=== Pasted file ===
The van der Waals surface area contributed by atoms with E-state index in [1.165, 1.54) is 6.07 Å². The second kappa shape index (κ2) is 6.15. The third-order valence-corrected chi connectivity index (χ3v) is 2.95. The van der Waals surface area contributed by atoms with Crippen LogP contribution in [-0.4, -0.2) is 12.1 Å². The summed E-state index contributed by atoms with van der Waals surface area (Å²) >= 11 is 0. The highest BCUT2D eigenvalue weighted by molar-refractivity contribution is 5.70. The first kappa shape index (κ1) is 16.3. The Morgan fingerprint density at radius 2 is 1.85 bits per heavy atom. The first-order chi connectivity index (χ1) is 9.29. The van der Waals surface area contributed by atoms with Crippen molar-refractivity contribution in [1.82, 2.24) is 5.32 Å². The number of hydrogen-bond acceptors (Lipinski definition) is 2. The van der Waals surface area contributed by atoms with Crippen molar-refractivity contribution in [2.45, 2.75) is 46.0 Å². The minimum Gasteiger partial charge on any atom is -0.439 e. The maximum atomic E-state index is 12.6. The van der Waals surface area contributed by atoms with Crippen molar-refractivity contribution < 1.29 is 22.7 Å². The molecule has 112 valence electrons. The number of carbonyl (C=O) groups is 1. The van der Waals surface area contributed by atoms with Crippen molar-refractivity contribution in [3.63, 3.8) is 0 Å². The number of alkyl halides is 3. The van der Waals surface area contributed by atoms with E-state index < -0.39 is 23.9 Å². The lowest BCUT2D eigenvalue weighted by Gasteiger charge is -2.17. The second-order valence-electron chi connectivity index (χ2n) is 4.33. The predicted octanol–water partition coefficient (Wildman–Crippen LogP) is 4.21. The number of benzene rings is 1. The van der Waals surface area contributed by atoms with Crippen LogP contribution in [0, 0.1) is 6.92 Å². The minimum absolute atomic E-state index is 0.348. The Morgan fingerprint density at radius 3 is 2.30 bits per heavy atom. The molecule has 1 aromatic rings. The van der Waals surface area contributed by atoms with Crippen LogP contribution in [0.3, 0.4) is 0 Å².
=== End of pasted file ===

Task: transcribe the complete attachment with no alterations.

The van der Waals surface area contributed by atoms with E-state index in [1.165, 1.54) is 6.07 Å². The second kappa shape index (κ2) is 6.15. The third-order valence-corrected chi connectivity index (χ3v) is 2.95. The van der Waals surface area contributed by atoms with Crippen LogP contribution in [-0.4, -0.2) is 12.1 Å². The summed E-state index contributed by atoms with van der Waals surface area (Å²) >= 11 is 0. The highest BCUT2D eigenvalue weighted by molar-refractivity contribution is 5.70. The first kappa shape index (κ1) is 16.3. The Morgan fingerprint density at radius 2 is 1.85 bits per heavy atom. The first-order chi connectivity index (χ1) is 9.29. The van der Waals surface area contributed by atoms with Crippen molar-refractivity contribution in [1.82, 2.24) is 5.32 Å². The number of hydrogen-bond acceptors (Lipinski definition) is 2. The van der Waals surface area contributed by atoms with Crippen molar-refractivity contribution in [2.45, 2.75) is 46.0 Å². The minimum Gasteiger partial charge on any atom is -0.439 e. The maximum atomic E-state index is 12.6. The van der Waals surface area contributed by atoms with Crippen molar-refractivity contribution < 1.29 is 22.7 Å². The molecule has 112 valence electrons. The number of carbonyl (C=O) groups is 1. The van der Waals surface area contributed by atoms with Crippen molar-refractivity contribution in [3.63, 3.8) is 0 Å². The number of alkyl halides is 3. The van der Waals surface area contributed by atoms with E-state index < -0.39 is 23.9 Å². The lowest BCUT2D eigenvalue weighted by Gasteiger charge is -2.17. The second-order valence-electron chi connectivity index (χ2n) is 4.33. The predicted octanol–water partition coefficient (Wildman–Crippen LogP) is 4.21. The number of benzene rings is 1. The van der Waals surface area contributed by atoms with Crippen LogP contribution in [0, 0.1) is 6.92 Å². The minimum absolute atomic E-state index is 0.348. The Morgan fingerprint density at radius 3 is 2.30 bits per heavy atom. The molecule has 1 aromatic rings. The van der Waals surface area contributed by atoms with Crippen LogP contribution in [0.3, 0.4) is 0 Å².